Light in darkness of Cité Soleil
By Orla Ryan, Financial Times
December 26, 2012
Five of Pierre Jean Duclaire’s friends from primary school have died because of gang violence in Cité Soleil, a slum in the Haitian capital of Port au Prince notorious for gun use, kidnappings and poverty.
“They died young. They could have been good people. They could have finished their studies like I did,” he says.
But the softly spoken 19-year old, known as Delto, was luckier than other young people in the slum who fell into violence.
“Because of lack of money, they have chosen to go into a gang to do bad things and kidnap people … They could not go to school, their parents did not have enough money … Me fortunately, I went to school because of this programme.”
This year about 150 young people will benefit from a scholarship from Sakala (Pax Christi Ayiti), a sports and education programme backed by the Global Fund for Children, which funds grassroots organisations who work with vulnerable children and is the Financial Time’s partner in this year’s Seasonal Appeal.
One of the world’s poorest countries, Haiti was left devastated by a 2010 earthquake, which killed more than 300,000 people and rendered many more homeless. Even before the earthquake, life wasn’t easy for people in Cité Soleil, its houses jammed with a young and uneducated population.
Built to accommodate workers for the capital’s sweatshops, Cité Soleil grew quickly, but lacked schools or facilities for its youth. As gang violence escalated, life in the slum, a bastion of support for former president Jean Bertrand Aristide, became dangerous. After his departure in 2004, UN troops made several raids in Cité Soleil, battling the slum’s ganglords.
Though the worst of the violence is over, young people in the slum remain vulnerable to influence by charismatic gang leaders, says Daniel Tillias, who set up Sakala in 2006. Now he hopes through education and sports to build a culture of peace in the slum he grew up in.
Mr Tillias left Cité Soleil at the age of 15 – his mother fearing he would become embroiled in the violence that had seen some friends killed or jailed – but returned later to work as a translator and fixer for journalists keen to document Cité Soleil’s violence. During that time, a young widower offered his newborn baby to a visiting journalist – an act so desperate that it prompted Mr Tillias to think about how he could improve life for young people in the slum. “We feared kids would fall victim of the street,” he says.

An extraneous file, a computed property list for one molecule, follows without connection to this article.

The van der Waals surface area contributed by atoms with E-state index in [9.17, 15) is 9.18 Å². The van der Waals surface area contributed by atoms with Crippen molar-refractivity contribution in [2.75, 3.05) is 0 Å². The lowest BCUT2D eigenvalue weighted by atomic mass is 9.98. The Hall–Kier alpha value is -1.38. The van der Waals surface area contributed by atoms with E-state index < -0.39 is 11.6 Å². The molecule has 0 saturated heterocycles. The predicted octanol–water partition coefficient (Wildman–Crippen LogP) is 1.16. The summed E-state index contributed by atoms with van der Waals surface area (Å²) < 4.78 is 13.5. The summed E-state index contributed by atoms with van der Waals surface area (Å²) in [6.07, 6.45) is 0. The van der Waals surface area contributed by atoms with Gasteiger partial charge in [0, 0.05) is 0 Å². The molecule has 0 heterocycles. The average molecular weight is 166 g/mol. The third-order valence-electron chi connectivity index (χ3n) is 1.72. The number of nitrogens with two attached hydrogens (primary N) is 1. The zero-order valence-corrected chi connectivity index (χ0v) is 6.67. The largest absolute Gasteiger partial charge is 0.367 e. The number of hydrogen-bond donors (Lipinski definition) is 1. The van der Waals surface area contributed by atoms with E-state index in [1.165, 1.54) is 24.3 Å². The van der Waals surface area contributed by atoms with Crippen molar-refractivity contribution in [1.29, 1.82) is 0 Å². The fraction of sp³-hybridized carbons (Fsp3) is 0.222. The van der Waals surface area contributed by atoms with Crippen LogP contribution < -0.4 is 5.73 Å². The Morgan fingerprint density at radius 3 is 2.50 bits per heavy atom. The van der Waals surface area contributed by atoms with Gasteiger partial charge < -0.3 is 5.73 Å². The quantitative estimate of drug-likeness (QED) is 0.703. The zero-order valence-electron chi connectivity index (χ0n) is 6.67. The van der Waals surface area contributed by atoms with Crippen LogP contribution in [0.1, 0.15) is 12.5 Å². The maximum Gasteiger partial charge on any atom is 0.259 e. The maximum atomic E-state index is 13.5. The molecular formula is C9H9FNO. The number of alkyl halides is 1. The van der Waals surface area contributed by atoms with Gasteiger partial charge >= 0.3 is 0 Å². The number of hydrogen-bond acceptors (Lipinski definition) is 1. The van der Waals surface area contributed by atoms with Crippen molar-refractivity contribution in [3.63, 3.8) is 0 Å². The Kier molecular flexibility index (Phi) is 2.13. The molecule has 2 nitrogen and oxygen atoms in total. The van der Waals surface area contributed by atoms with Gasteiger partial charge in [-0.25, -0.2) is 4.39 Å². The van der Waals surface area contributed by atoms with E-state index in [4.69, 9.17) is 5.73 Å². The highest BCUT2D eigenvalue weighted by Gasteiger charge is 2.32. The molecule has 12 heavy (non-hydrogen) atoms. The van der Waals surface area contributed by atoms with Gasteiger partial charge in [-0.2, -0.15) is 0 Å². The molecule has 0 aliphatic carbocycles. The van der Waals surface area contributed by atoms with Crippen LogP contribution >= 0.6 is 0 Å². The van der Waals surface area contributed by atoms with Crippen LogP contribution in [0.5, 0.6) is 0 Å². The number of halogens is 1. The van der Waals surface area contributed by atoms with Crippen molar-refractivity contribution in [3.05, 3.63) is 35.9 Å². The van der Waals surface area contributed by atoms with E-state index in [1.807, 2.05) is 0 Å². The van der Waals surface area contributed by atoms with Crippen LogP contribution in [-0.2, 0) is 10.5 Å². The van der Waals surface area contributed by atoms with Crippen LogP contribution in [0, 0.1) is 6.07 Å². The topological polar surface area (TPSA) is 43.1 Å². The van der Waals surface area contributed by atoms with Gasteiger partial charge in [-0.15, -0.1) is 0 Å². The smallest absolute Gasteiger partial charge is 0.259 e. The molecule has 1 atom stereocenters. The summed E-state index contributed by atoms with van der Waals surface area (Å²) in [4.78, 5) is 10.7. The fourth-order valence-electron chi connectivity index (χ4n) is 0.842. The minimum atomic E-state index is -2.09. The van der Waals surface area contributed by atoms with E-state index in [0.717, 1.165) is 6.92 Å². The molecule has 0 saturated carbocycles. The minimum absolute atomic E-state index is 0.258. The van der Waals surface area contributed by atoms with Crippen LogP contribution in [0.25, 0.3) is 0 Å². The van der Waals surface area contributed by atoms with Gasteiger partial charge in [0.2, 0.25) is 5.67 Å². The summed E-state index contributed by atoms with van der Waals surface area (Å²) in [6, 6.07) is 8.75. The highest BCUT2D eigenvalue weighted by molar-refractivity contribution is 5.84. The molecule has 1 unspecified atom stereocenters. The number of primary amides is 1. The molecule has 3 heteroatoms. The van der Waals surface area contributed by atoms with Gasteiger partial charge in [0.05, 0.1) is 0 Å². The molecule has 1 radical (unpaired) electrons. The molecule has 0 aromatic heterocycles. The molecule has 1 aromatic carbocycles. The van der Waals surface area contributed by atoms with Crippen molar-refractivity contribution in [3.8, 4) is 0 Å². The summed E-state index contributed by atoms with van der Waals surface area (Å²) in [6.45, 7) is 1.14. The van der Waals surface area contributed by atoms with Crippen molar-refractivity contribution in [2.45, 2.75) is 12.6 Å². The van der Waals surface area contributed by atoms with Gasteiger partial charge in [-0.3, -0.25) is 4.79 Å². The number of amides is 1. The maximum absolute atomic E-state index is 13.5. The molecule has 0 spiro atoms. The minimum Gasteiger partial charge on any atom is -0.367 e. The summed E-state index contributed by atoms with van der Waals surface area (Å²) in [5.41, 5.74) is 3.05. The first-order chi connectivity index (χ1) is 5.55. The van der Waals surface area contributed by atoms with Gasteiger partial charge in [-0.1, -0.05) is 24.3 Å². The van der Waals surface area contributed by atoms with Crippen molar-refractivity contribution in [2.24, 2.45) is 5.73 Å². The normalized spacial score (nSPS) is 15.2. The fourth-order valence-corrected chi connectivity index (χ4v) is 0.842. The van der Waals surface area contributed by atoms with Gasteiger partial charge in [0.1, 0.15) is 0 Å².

A sports project made sense, he said, because the violence stopped whenever there was international football match on the television. “That is an inspiration, why don’t we use sport?” he asks.
Now every day kids pile into the Sakala centre built on the site of a disused sweatshop for after-school tutoring, football or table tennis. On a “wall of dreams”, they write their ambitions and sign and date them. Nearby there is a garden, where the tyres that Cité Soleil rioters once burnt in the street are now planted with spinach, basil and okra.
The youth centre – which Mr Tillias says is the only sports facility in Cité Soleil – offers a refuge for young people who have no place else to go. Even gang leaders have brought their children to Sakala, Mr Tillias says, hoping to give them a better chance in life. When violence was bad, says Delto, a Christian, “Sakala was a place where there was peace”. Dieuseul, a volunteer teacher who declined to give his second name, said: “It is where the 34 districts of Cité Soleil come together.”
Cité Soleil still suffers from “no investment, no money, no research”, Mr Tillias complains as he walks through its streets, shaking the hands of everyone he meets. The canal that crosses Cité Soleil is jammed with tyres, plastic bags rusted metal bottles and other rubbish.
Most NGOs, he says, are wary of putting their money into Cité Soleil, fearing engagement with such a notorious slum. Those that do often fail to listen to the people there.
“NGOs think of themselves first, not the priorities or needs of people they want to serve,” he says. The advantage of GFC, which has given Sakala more than $30,000 since 2010, is that instead of telling Mr Tillias what to do, they asked him how they could help.
Tired of facing stigma every time they leave the slum, people in Cité Soleil realise that they are the only ones can bring change, he says.
“If the streets are not clean, and we wait for [others to do it] we will wait forever,” he said. Their experience should offer hope for people elsewhere in Haiti. “We need to show people it is possible. People think Cité Soleil is a place of war, if you can do it here, you can do it everywhere.”
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Copyright The Financial Times Limited 2012.